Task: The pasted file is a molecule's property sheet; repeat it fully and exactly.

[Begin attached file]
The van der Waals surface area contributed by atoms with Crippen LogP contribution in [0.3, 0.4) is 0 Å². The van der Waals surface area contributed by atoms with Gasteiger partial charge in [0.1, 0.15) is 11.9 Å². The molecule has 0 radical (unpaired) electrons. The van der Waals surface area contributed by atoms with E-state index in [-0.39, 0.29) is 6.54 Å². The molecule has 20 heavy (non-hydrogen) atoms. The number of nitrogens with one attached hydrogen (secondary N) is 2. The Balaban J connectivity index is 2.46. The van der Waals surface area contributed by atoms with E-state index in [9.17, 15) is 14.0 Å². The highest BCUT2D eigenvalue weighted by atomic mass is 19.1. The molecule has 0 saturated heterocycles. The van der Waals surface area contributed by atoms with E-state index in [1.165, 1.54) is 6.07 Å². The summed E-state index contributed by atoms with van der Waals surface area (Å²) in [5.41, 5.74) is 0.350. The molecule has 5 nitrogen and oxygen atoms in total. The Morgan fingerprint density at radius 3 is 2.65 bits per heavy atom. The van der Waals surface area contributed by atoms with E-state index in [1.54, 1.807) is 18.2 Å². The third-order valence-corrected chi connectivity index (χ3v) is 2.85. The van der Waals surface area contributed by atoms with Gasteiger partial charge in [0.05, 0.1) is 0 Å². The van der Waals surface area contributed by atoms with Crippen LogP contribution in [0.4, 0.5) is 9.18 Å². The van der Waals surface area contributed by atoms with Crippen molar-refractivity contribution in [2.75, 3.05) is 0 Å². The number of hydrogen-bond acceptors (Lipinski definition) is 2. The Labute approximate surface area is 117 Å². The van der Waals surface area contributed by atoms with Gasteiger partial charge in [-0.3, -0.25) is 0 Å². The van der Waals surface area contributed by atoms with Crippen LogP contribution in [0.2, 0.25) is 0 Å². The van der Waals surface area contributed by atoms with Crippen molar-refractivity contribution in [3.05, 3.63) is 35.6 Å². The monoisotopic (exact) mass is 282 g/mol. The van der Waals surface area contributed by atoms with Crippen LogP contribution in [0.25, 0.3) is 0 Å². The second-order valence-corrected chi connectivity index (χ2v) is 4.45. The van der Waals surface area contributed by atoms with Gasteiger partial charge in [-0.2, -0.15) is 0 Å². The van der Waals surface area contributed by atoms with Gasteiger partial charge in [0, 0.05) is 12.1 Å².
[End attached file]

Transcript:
The van der Waals surface area contributed by atoms with Crippen LogP contribution in [0.3, 0.4) is 0 Å². The van der Waals surface area contributed by atoms with Gasteiger partial charge in [0.1, 0.15) is 11.9 Å². The molecule has 0 radical (unpaired) electrons. The van der Waals surface area contributed by atoms with E-state index in [-0.39, 0.29) is 6.54 Å². The molecule has 20 heavy (non-hydrogen) atoms. The number of nitrogens with one attached hydrogen (secondary N) is 2. The Balaban J connectivity index is 2.46. The van der Waals surface area contributed by atoms with E-state index in [9.17, 15) is 14.0 Å². The highest BCUT2D eigenvalue weighted by atomic mass is 19.1. The molecule has 0 saturated heterocycles. The van der Waals surface area contributed by atoms with E-state index in [1.165, 1.54) is 6.07 Å². The summed E-state index contributed by atoms with van der Waals surface area (Å²) in [5.41, 5.74) is 0.350. The molecule has 5 nitrogen and oxygen atoms in total. The Morgan fingerprint density at radius 3 is 2.65 bits per heavy atom. The van der Waals surface area contributed by atoms with E-state index in [1.54, 1.807) is 18.2 Å². The third-order valence-corrected chi connectivity index (χ3v) is 2.85. The van der Waals surface area contributed by atoms with Gasteiger partial charge in [0.05, 0.1) is 0 Å². The van der Waals surface area contributed by atoms with Crippen LogP contribution in [0.4, 0.5) is 9.18 Å². The van der Waals surface area contributed by atoms with Crippen molar-refractivity contribution in [2.75, 3.05) is 0 Å². The number of hydrogen-bond acceptors (Lipinski definition) is 2. The Labute approximate surface area is 117 Å². The van der Waals surface area contributed by atoms with Gasteiger partial charge in [-0.3, -0.25) is 0 Å². The van der Waals surface area contributed by atoms with Crippen LogP contribution in [0.2, 0.25) is 0 Å². The van der Waals surface area contributed by atoms with Crippen molar-refractivity contribution in [3.05, 3.63) is 35.6 Å². The monoisotopic (exact) mass is 282 g/mol. The van der Waals surface area contributed by atoms with Crippen LogP contribution in [0.25, 0.3) is 0 Å². The second-order valence-corrected chi connectivity index (χ2v) is 4.45. The van der Waals surface area contributed by atoms with Gasteiger partial charge in [-0.2, -0.15) is 0 Å². The van der Waals surface area contributed by atoms with Gasteiger partial charge in [0, 0.05) is 12.1 Å².